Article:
BC's second touchdown was an equal combination of Tech mistakes and BC plays. First, Tech QB Grant Noel threw an awful interception that BC lineman Antonio Garay returned from his 20 to the Tech 31. On the interception, freshman Kevin Jones missed a block on a BC blitzer, Noel was flushed from the pocket, and he got a "wild hair" (as a friend of mine likes to say) and tried to flip the ball forward to Doug Easlick. Bad move. Garay picked it off and put BC in prime scoring position.
After a run into the line, BC executed another great throw and catch, this one a 31-yard TD from St. Pierre to Jamal Burke. On the play, Burke was tightly covered by Tech DB Eric Green, but Burke gave Green a small shove to create separation and make the catch. It was another crisply executed pass, and it was BC's second score. And oh-by-the-way, he didn't push Green very hard, and most referees won't make that call.
Late in the game, Tech backup QB Bryan Randall threw another ugly interception for the Hokies. Randall rolled out and had Terrell Parham wide open for what would have been a touchdown, but Randall's pass was miserably underthrown and was intercepted by BC cornerback Lenny Walls, who ran it back to the Tech 39. Faced with a short field once again, BC punched it in against a Tech defense that was starting to just go through the motions. On the TD, an 11-yard pass to Burke, Tech safety Willie Pile, normally a very solid player, got crossed up and never knew the ball was in the air until Burke had it.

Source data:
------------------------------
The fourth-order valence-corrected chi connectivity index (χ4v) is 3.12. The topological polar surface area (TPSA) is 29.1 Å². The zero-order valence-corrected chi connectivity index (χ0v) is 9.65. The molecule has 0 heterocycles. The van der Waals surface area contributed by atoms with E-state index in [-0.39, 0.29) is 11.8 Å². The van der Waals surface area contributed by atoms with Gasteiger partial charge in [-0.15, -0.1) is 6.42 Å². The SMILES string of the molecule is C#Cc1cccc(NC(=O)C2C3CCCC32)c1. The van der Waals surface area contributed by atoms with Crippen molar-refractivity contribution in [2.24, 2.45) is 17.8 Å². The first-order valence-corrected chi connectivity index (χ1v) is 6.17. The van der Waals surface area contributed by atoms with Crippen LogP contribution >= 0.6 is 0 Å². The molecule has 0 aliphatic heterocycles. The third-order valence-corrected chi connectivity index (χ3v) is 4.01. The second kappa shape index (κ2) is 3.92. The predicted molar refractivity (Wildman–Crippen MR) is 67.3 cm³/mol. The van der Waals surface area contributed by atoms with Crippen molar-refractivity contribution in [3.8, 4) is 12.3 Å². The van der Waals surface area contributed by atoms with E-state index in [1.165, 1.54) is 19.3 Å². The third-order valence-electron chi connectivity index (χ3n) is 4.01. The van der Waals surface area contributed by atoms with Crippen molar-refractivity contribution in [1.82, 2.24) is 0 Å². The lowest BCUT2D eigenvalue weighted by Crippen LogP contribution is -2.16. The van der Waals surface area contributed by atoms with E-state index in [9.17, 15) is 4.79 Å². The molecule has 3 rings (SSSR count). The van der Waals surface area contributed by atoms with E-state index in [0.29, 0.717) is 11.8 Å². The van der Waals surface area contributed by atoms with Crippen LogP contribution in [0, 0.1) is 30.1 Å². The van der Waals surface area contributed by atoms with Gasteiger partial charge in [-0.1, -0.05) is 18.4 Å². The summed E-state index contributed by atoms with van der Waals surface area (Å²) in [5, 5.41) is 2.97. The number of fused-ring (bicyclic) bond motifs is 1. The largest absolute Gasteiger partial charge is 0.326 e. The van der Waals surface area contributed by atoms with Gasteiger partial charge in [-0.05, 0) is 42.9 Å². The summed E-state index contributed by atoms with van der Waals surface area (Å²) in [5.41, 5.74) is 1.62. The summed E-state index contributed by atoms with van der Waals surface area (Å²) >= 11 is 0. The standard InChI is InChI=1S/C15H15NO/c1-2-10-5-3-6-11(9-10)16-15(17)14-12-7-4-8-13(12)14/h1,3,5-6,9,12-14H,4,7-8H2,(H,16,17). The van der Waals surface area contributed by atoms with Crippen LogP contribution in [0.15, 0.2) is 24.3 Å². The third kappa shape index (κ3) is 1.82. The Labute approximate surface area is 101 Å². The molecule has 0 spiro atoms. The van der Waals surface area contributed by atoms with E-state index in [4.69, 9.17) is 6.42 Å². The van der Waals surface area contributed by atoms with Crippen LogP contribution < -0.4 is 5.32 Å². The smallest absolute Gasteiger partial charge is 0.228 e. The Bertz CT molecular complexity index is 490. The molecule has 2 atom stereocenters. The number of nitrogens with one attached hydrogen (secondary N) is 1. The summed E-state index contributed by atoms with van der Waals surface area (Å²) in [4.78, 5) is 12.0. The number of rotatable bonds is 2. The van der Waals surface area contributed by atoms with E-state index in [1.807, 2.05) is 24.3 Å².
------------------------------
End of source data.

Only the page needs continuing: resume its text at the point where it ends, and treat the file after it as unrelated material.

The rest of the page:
The lapses that led to the three touchdowns by BC (and created some angry bettors, because the Hokies didn't cover the 20-point spread) give the Tech coaching staff some fodder for the next two weeks of practice and film. Not just the defensive coaches, but the offensive coaches as well. Noel's and Randall's interceptions, and the resulting BC field position (the Tech 31 and 39) clearly point out that you can't give up a short field to the opponent, even if you do have the #1 defense in the country.
One hallmark of college football is inconsistency. These are young man with many demands on their time and many responsibilities in their lives, and they're bound to suffer lapses from time to time. It happened in the first quarter of the Connecticut game, and it happened in the fourth quarter of this game. The key is to limit the lapses and hope that they occur in 52-10 and 34-20 games, not 14-14 games.
If you thought the Hokies "turtled" after taking a 21-0 lead and starting punching the ball into the middle of the BC defensive line, you weren't alone, and you weren't wrong. One of the key stats to indicate conservative play-calling is the run-pass ratio on first down. Here's how that stat breaks down for the Hokies on Saturday:
So if you thought the Hokies got conservative after taking the 21-0 lead, you were right. The statistics -- and the site of Kevin Jones banging into the line over and over and over in the second half -- back it up.